When one teaches the Inferno, one has a choice: to teach it as one of the greatest literary work of the Western canon and to comment on it as if one were commenting on an insect preserved in aspic, talking only about the beauty of the poetry, the sweep of history, the relationship to Classical literature, etc, etc. Or, while teaching all of the above, one points out Dante’s deep Catholic understanding of the essence of things: the natural law that is given by God, the presence and meaning of the Catholic Church in everyday life and in history, the terrible reality of sin and its consequences, the awe-ful justice of God, but also the harrowing of Hell and the reality of redemption in Jesus Christ and the mercy of purgatory and joy of heaven: all this, all this, but yet and also the reality of the horror of Hell that is the place forever of those who have rejected in an absolute way the offer of the mercy of God in the redemption made real by the Cross of Jesus Christ. The Divine Comedy, the journey to God, is the essence of the drama of what it means to be a man, a human being. It is not the base existential allure of Waiting for Godot. It is not the insane but plausible Superman of Nietzsche. It is not the debased sentimentality of contemporary belief that all is permissible as long as it hurts no one else. It is not the Catholicism that is reduced to the mawkish strains of “Let there be peace on earth” and “Eagles’ wings” against which the gates of Hell are more than a match.
We have heard so much in the past year about the mercy of God, as if the mercy of God does not depend on the justice of God. Without justice there is no mercy. The mission of the Church is not primarily to proclaim the mercy of God. The mission of the Church is to proclaim Jesus Christ as Lord and Savior. The mercy of God is surely seen and exemplified once and for all in the Cross of Jesus Christ. There is no greater symbol of God’s mercy and love. Those silly “resurrected Christs” that are placed on a cross over an altar in some Catholic churches are a product of sentimentality and denial of the justice of God. And yet when one looks at the Cross one sees there the terrible, horrible, judgment of God on this world of sin, that God would have to have his Son die in this way: what does that say about this world, about you and me? The obvious answer is quite negative. But you see, the deepest answer to that question is Love, there is the answer. But not the cheap love the world would have us believe in, love defined as what I want to do, love defined apart from the laws of God, love defined so as to upturn reality into perversity, a false love that is doomed to hell, as Dante saw, as Christ told us, as St Paul wrote, that is doomed to death, for it is the opposite of Love.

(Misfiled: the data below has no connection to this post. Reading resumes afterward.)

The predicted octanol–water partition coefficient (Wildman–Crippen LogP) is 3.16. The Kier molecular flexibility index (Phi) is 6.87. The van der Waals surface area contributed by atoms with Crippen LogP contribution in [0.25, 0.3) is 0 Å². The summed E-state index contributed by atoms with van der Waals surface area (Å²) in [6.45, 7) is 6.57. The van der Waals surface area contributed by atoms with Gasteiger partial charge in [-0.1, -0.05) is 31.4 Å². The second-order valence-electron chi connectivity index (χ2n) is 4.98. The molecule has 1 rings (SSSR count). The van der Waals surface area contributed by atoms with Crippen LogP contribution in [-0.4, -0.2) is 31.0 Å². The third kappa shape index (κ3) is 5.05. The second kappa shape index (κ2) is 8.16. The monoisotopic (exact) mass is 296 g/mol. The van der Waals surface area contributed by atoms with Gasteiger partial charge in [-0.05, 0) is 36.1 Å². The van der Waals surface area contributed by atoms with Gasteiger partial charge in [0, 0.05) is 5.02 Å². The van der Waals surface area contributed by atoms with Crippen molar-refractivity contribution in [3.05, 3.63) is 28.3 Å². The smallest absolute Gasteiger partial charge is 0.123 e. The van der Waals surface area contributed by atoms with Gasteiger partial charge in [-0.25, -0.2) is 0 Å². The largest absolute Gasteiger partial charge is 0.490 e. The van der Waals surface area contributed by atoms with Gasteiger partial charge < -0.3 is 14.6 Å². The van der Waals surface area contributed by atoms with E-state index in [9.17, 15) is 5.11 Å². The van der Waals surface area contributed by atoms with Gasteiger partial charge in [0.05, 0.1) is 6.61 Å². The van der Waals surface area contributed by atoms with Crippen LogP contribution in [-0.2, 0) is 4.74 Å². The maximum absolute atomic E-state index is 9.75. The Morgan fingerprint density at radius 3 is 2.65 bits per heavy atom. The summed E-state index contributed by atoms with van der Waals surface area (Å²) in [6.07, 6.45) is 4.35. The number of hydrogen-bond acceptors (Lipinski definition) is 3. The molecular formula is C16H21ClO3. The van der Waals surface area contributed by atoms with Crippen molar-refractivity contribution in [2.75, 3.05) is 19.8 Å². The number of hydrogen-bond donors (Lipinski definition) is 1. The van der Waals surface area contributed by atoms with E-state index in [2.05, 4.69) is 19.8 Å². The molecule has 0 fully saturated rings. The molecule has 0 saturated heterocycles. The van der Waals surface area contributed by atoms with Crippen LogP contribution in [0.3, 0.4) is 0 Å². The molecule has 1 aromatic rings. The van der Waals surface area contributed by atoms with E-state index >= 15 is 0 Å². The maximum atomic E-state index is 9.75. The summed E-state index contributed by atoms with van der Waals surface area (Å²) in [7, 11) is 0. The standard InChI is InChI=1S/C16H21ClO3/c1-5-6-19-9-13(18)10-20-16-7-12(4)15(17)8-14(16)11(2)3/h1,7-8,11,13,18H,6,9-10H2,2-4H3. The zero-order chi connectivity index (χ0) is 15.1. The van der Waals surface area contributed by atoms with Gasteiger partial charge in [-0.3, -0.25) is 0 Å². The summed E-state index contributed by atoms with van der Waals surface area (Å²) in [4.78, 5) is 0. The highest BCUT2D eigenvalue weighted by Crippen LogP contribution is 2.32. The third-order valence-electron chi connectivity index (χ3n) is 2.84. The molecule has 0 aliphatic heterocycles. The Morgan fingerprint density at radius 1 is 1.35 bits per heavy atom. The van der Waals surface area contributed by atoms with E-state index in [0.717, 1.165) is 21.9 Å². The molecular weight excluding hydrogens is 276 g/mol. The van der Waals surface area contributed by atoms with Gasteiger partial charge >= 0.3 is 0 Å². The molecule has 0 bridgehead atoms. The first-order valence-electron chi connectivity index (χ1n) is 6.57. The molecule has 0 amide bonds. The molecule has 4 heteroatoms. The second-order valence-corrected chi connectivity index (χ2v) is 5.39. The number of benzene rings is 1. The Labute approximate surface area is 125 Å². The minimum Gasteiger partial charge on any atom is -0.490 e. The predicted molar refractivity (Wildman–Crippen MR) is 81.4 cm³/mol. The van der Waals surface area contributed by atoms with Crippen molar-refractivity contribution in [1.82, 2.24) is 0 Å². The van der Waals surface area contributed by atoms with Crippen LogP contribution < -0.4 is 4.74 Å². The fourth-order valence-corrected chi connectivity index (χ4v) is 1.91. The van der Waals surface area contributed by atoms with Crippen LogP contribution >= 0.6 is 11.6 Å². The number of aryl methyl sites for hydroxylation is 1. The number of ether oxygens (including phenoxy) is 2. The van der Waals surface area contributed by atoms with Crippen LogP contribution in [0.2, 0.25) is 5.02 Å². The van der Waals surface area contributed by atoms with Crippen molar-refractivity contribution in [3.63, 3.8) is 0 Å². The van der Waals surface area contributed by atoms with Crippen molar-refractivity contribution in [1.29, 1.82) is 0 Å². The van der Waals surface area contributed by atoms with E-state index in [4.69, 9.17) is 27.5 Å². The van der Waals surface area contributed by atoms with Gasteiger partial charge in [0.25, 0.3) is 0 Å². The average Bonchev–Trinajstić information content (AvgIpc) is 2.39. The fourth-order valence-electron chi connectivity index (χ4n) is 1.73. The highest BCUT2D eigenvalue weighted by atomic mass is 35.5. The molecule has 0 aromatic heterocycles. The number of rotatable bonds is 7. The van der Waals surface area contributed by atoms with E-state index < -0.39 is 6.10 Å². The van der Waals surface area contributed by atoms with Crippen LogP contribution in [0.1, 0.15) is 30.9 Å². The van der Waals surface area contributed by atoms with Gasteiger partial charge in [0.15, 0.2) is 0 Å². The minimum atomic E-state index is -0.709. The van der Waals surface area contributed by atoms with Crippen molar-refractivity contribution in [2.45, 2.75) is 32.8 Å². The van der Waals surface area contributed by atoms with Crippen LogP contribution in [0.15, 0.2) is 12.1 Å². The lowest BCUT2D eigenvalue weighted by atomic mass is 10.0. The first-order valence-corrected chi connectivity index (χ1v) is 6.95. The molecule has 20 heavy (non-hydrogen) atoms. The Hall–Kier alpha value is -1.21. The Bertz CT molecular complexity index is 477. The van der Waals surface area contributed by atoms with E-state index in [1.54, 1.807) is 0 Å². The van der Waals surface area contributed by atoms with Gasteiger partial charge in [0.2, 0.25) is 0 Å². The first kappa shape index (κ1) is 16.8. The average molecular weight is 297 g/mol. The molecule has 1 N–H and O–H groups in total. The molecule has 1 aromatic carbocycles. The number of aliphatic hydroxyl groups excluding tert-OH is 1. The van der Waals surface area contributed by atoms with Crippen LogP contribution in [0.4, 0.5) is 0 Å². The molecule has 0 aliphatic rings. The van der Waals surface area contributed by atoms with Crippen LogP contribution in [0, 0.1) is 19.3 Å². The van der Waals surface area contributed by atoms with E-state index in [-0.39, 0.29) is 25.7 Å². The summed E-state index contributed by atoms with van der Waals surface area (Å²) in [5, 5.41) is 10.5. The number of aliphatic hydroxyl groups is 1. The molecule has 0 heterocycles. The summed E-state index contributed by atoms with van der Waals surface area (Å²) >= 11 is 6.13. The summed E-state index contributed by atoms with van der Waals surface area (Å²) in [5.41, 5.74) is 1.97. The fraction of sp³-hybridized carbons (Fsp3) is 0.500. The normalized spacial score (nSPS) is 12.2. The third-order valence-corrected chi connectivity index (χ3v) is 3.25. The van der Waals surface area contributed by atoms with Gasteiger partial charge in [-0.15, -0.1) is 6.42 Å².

The gospel today speaks clearly of the second coming of Christ, a time of judgment, a time when the justice of God will be revealed and will be exacted. This will be a time, yes, a time of mercy on those sinners who have repented and who have believed in the Lord Jesus Christ as their Savior. And those will hear those words: “Come ye blessed of my Father…” But this will also be a time of justice, when the wicked who have not repented, who have reveled in their sinfulness, who have spit at the law of God, will receive their reward.
And it will probably much worse than anything Dante could have imagined.